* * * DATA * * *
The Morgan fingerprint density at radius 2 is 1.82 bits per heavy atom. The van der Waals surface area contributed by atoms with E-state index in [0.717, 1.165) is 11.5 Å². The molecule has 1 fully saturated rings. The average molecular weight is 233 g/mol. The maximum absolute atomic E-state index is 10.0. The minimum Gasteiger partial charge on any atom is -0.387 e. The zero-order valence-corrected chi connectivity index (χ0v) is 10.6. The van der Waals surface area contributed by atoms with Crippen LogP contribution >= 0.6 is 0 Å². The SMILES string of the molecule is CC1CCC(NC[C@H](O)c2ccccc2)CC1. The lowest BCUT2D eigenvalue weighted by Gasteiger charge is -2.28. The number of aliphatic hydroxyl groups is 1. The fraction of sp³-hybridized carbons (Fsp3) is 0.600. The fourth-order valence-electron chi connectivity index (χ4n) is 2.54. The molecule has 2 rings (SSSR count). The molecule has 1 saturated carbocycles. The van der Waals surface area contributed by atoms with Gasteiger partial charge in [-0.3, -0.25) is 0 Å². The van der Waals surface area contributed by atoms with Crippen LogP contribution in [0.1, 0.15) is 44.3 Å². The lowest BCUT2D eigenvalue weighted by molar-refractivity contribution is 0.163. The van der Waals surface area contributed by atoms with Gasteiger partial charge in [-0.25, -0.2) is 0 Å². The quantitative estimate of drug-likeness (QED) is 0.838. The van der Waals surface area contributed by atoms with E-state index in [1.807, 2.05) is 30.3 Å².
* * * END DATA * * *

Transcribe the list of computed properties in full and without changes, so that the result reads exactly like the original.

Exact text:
The Morgan fingerprint density at radius 2 is 1.82 bits per heavy atom. The van der Waals surface area contributed by atoms with E-state index in [0.717, 1.165) is 11.5 Å². The molecule has 1 fully saturated rings. The average molecular weight is 233 g/mol. The maximum absolute atomic E-state index is 10.0. The minimum Gasteiger partial charge on any atom is -0.387 e. The zero-order valence-corrected chi connectivity index (χ0v) is 10.6. The van der Waals surface area contributed by atoms with Crippen LogP contribution >= 0.6 is 0 Å². The SMILES string of the molecule is CC1CCC(NC[C@H](O)c2ccccc2)CC1. The lowest BCUT2D eigenvalue weighted by Gasteiger charge is -2.28. The number of aliphatic hydroxyl groups is 1. The fraction of sp³-hybridized carbons (Fsp3) is 0.600. The fourth-order valence-electron chi connectivity index (χ4n) is 2.54. The molecule has 2 rings (SSSR count). The molecule has 1 saturated carbocycles. The van der Waals surface area contributed by atoms with Gasteiger partial charge in [-0.3, -0.25) is 0 Å². The van der Waals surface area contributed by atoms with Crippen LogP contribution in [0.1, 0.15) is 44.3 Å². The lowest BCUT2D eigenvalue weighted by molar-refractivity contribution is 0.163. The van der Waals surface area contributed by atoms with Gasteiger partial charge in [-0.25, -0.2) is 0 Å². The quantitative estimate of drug-likeness (QED) is 0.838. The van der Waals surface area contributed by atoms with E-state index in [1.807, 2.05) is 30.3 Å².